A particle accelerator is a machine that accelerates elementary particles, such as electrons or protons, to very high energies. On a basic level, particle accelerators produce beams of charged particles that can be used for a variety of research purposes. There are two basic types of particle accelerators: linear accelerators and circular accelerators. Linear accelerators propel particles along a linear, or straight, beam line. Circular accelerators propel particles around a circular track. Linear accelerators are used for fixed-target experiments, whereas circular accelerators can be used for both colliding beam and fixed target experiments.How does a particle accelerator work?
Particle accelerators use electric fields to speed up and increase the energy of a beam of particles, which are steered and focused by magnetic fields. The particle source provides the particles, such as protons or electrons, that are to be accelerated. The beam of particles travels inside a vacuum in the metal beam pipe. The vacuum is crucial to maintaining an air and dust free environment for the beam of particles to travel unobstructed. Electromagnets steer and focus the beam of particles while it travels through the vacuum tube.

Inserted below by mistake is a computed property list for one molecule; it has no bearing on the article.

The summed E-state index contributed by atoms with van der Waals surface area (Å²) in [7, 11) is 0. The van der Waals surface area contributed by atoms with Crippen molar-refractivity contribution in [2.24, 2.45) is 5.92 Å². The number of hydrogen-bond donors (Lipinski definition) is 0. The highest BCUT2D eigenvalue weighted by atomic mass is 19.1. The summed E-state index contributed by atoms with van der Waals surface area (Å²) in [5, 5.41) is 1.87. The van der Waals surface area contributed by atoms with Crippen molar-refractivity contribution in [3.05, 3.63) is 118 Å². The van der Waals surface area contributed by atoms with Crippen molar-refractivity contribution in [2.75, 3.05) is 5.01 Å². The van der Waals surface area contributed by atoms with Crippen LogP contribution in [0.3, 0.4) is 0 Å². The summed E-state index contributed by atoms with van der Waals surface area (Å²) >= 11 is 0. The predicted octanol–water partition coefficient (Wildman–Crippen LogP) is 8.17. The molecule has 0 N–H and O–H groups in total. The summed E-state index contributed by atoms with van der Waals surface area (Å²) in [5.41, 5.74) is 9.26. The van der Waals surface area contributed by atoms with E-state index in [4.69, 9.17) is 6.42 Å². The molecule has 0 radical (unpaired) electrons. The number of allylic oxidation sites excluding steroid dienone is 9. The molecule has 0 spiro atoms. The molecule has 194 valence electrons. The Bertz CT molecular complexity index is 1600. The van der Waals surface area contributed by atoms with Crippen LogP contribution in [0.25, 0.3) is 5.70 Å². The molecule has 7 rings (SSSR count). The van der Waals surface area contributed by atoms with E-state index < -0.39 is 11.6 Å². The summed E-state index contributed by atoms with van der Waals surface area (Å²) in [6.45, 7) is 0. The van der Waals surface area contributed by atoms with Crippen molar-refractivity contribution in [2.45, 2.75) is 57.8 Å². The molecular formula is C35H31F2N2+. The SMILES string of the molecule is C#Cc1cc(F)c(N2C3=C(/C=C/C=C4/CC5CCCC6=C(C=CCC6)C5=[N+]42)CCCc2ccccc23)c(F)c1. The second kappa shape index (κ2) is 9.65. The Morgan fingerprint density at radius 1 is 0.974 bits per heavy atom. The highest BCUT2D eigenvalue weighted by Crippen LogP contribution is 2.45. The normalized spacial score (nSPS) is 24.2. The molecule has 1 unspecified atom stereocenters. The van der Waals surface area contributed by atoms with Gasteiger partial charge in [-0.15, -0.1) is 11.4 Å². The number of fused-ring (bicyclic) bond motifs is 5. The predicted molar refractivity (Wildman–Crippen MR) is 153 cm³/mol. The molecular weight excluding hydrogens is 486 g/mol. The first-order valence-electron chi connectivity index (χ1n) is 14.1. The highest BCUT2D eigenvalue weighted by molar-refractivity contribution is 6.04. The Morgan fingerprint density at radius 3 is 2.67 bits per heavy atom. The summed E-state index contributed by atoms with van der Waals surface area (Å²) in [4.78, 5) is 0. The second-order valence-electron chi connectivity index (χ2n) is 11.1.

Electric fields spaced around the accelerator switch from positive to negative at a given frequency, creating radio waves that accelerate particles in bunches. Particles can be directed at a fixed target, such as a thin piece of metal foil, or two beams of particles can be collided. Particle detectors record and reveal the particles and radiation that are produced by the collision between a beam of particles and the target.